In a throne speech read by Lt.-Gov. J.J. Grant, the government says the panel is a recognition of allegations made by former residents of the Nova Scotia Home for Colored Children.
"Allegations of abuse must be taken seriously, with due concern for victims and for justice," the speech says.
"My government agrees that action must be taken. In the coming weeks, terms of reference for an independent panel will be developed in consultation with members of the African Nova Scotian community."
Tony Smith is among former residents who have pushed the province for a public inquiry and he was disappointed by the government's decision to appoint a panel to hear the allegations, which date back 50 years or more.
"It does nothing to address the healing process," he said, adding he wouldn't participate in the government's panel based on Tuesday's announcement.
"Are they going to hold my hand and say, 'There, there, everything's better?' I have no idea."
Former resident Tracey Dorrington-Skinner said the panel isn't "near enough" for former residents.
"Not only is it unfair, but it's not justice at all," she said.
The announcement of the panel was the most significant piece of the speech, which largely listed the NDP government's accomplishments since it came to power almost four years ago and with an election expected this year.
The speech also promised the creation of a Department of Education and Early Childhood Development, which the government said would better co-ordinate services for infants, young children and their families. The new department would draw on staff from the departments of Education, Community Services, and Health and Wellness.
It said the government would continue to expand the role and the number of nurse practitioners, and introduce legislation that stiffens penalties in animal abuse cases.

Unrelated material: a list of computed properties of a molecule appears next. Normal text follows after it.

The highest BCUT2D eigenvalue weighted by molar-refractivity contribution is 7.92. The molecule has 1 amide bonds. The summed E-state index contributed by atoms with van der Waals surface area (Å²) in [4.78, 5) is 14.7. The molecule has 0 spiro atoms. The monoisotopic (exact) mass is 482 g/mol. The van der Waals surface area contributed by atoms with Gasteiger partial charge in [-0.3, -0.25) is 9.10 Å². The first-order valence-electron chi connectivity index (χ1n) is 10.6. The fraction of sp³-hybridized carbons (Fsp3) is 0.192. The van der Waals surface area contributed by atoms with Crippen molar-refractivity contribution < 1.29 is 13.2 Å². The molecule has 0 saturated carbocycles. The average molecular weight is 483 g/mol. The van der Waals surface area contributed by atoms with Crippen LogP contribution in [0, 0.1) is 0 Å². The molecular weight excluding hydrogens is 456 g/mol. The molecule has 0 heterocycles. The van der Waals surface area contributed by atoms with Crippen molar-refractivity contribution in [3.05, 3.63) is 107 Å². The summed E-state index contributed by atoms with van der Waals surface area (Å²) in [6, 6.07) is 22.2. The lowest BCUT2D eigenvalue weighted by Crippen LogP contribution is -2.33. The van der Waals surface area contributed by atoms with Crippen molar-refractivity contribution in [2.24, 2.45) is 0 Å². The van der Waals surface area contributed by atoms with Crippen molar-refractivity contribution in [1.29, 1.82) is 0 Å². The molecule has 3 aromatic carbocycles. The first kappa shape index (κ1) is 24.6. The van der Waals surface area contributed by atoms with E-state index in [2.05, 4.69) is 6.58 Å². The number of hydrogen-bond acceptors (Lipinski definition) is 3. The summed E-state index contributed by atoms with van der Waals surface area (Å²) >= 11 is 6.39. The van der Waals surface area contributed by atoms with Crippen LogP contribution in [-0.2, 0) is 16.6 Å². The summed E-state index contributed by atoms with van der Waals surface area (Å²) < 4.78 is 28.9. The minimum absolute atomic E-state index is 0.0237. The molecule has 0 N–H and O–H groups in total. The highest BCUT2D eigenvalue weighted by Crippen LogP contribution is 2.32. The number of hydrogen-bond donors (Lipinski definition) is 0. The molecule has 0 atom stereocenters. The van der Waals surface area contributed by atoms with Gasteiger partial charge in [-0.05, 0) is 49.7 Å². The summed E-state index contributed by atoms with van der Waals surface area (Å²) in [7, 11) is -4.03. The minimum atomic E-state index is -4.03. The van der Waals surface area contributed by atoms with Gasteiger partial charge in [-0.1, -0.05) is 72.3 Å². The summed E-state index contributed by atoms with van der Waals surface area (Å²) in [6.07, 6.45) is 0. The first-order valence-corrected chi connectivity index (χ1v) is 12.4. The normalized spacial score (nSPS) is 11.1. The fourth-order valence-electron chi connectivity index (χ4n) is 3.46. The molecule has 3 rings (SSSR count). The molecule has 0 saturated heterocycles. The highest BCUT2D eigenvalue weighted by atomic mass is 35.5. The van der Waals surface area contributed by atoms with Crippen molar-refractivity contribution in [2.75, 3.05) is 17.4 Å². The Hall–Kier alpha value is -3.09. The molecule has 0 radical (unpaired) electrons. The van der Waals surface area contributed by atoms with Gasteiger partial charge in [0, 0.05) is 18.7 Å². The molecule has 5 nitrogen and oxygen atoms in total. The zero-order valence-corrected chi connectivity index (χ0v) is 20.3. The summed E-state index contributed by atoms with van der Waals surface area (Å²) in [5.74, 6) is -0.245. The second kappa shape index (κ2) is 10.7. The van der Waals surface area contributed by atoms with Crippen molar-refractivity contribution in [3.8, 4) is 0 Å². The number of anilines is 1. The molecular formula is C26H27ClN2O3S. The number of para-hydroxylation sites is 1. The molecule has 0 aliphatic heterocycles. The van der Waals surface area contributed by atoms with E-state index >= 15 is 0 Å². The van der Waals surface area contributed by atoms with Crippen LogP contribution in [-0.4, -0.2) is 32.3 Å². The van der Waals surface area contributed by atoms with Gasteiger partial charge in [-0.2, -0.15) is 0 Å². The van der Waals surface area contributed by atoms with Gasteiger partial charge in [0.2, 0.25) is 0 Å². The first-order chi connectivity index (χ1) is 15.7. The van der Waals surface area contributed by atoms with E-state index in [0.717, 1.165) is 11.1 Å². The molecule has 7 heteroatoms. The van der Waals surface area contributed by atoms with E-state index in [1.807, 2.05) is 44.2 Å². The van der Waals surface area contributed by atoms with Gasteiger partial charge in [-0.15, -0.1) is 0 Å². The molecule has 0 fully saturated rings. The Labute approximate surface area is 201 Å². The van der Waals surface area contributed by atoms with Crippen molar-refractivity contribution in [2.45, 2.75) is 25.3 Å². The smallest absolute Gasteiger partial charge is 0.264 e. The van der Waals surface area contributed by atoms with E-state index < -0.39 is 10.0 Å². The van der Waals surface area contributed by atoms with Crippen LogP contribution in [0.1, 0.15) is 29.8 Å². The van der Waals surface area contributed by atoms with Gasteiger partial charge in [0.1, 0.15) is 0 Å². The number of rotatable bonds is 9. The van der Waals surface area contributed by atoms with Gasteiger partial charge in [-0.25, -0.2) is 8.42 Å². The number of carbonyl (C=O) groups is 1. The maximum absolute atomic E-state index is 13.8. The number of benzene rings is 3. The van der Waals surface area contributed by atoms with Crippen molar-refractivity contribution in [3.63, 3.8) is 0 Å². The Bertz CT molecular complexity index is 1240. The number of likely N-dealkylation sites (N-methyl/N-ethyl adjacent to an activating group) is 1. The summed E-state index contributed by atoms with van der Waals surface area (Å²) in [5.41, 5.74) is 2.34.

Before the throne speech, Dexter said the government's commitment for the independent review of the orphanage would allow people who allege they were abused to speak publicly about their experiences.
The opposition leaders criticized the plan because it falls short of an inquiry, but Dexter said the panel was the best way of addressing what members of the black community wanted.
"They wanted one of reconciliation and one of healing," said Dexter. "It is really about a community wanting to have some recognition of the things that happened in the past."
Liberal Leader Stephen McNeil said the panel will lack the weight of a judicial inquiry.
"The victims of this potential crime were looking for help and support when they were children and none of us listened. Quite frankly, today, I don't believe this government has listened."
Progressive Conservative Leader Jamie Baillie said the issue of a public inquiry is one of "fairness and justice."
"I'm disappointed that he (Dexter) is offering them less than they deserve," said Baillie.
In December, Halifax police and the RCMP announced they wouldn't be laying criminal charges in the case after concluding there wasn't enough evidence.
A class action lawsuit involving 140 former residents, who say they were physically, sexually and mentally abused by staff at the home over several decades until the 1980s, is scheduled to resume this week in a Halifax court.